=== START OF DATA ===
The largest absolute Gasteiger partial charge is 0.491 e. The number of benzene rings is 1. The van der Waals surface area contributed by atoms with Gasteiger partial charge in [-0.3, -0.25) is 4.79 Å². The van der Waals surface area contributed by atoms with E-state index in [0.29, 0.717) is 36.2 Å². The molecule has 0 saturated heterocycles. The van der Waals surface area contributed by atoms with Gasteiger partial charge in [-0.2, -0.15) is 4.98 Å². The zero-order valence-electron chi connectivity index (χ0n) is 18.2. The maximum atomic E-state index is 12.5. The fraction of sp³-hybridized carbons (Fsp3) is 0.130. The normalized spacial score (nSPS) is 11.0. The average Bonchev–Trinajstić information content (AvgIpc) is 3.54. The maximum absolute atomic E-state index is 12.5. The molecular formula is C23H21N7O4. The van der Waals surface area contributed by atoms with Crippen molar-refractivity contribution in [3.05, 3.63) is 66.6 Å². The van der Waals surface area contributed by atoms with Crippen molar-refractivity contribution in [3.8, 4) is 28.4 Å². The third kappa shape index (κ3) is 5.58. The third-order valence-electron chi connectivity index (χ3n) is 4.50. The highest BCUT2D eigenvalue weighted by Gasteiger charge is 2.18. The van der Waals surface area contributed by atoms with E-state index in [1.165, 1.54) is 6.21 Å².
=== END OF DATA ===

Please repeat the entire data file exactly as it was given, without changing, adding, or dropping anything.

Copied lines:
The largest absolute Gasteiger partial charge is 0.491 e. The number of benzene rings is 1. The van der Waals surface area contributed by atoms with Gasteiger partial charge in [-0.3, -0.25) is 4.79 Å². The van der Waals surface area contributed by atoms with E-state index in [0.29, 0.717) is 36.2 Å². The molecule has 0 saturated heterocycles. The van der Waals surface area contributed by atoms with Gasteiger partial charge in [-0.2, -0.15) is 4.98 Å². The zero-order valence-electron chi connectivity index (χ0n) is 18.2. The maximum atomic E-state index is 12.5. The fraction of sp³-hybridized carbons (Fsp3) is 0.130. The normalized spacial score (nSPS) is 11.0. The average Bonchev–Trinajstić information content (AvgIpc) is 3.54. The maximum absolute atomic E-state index is 12.5. The molecular formula is C23H21N7O4. The van der Waals surface area contributed by atoms with Crippen molar-refractivity contribution in [3.05, 3.63) is 66.6 Å². The van der Waals surface area contributed by atoms with Crippen molar-refractivity contribution in [3.8, 4) is 28.4 Å². The third kappa shape index (κ3) is 5.58. The third-order valence-electron chi connectivity index (χ3n) is 4.50. The highest BCUT2D eigenvalue weighted by Gasteiger charge is 2.18. The van der Waals surface area contributed by atoms with E-state index in [1.165, 1.54) is 6.21 Å².